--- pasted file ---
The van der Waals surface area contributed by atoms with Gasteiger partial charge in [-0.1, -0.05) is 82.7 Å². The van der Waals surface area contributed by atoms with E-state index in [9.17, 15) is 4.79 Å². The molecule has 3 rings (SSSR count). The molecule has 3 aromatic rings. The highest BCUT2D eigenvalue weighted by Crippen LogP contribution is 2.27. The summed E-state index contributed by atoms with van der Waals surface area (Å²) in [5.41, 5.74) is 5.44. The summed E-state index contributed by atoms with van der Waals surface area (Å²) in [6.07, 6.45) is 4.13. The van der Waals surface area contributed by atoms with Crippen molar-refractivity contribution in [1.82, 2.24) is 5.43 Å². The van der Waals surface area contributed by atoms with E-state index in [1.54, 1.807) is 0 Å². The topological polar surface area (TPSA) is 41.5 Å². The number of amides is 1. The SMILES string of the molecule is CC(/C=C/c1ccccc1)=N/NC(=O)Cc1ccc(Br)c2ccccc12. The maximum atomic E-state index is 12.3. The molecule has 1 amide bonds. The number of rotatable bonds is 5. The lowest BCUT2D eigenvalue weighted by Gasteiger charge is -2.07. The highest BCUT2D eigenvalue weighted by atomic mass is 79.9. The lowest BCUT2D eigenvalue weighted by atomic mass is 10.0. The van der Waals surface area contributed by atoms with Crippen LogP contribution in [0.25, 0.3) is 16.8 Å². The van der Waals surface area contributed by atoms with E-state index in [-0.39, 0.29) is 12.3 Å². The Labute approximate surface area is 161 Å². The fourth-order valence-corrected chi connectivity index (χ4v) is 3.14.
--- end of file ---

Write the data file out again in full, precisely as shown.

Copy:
The van der Waals surface area contributed by atoms with Gasteiger partial charge in [-0.1, -0.05) is 82.7 Å². The van der Waals surface area contributed by atoms with E-state index in [9.17, 15) is 4.79 Å². The molecule has 3 rings (SSSR count). The molecule has 3 aromatic rings. The highest BCUT2D eigenvalue weighted by Crippen LogP contribution is 2.27. The summed E-state index contributed by atoms with van der Waals surface area (Å²) in [5.41, 5.74) is 5.44. The summed E-state index contributed by atoms with van der Waals surface area (Å²) in [6.07, 6.45) is 4.13. The van der Waals surface area contributed by atoms with Crippen molar-refractivity contribution in [1.82, 2.24) is 5.43 Å². The van der Waals surface area contributed by atoms with E-state index in [1.54, 1.807) is 0 Å². The topological polar surface area (TPSA) is 41.5 Å². The number of amides is 1. The SMILES string of the molecule is CC(/C=C/c1ccccc1)=N/NC(=O)Cc1ccc(Br)c2ccccc12. The maximum atomic E-state index is 12.3. The molecule has 1 amide bonds. The number of rotatable bonds is 5. The lowest BCUT2D eigenvalue weighted by Gasteiger charge is -2.07. The highest BCUT2D eigenvalue weighted by atomic mass is 79.9. The lowest BCUT2D eigenvalue weighted by atomic mass is 10.0. The van der Waals surface area contributed by atoms with Crippen LogP contribution in [0.25, 0.3) is 16.8 Å². The van der Waals surface area contributed by atoms with E-state index in [-0.39, 0.29) is 12.3 Å². The Labute approximate surface area is 161 Å². The fourth-order valence-corrected chi connectivity index (χ4v) is 3.14.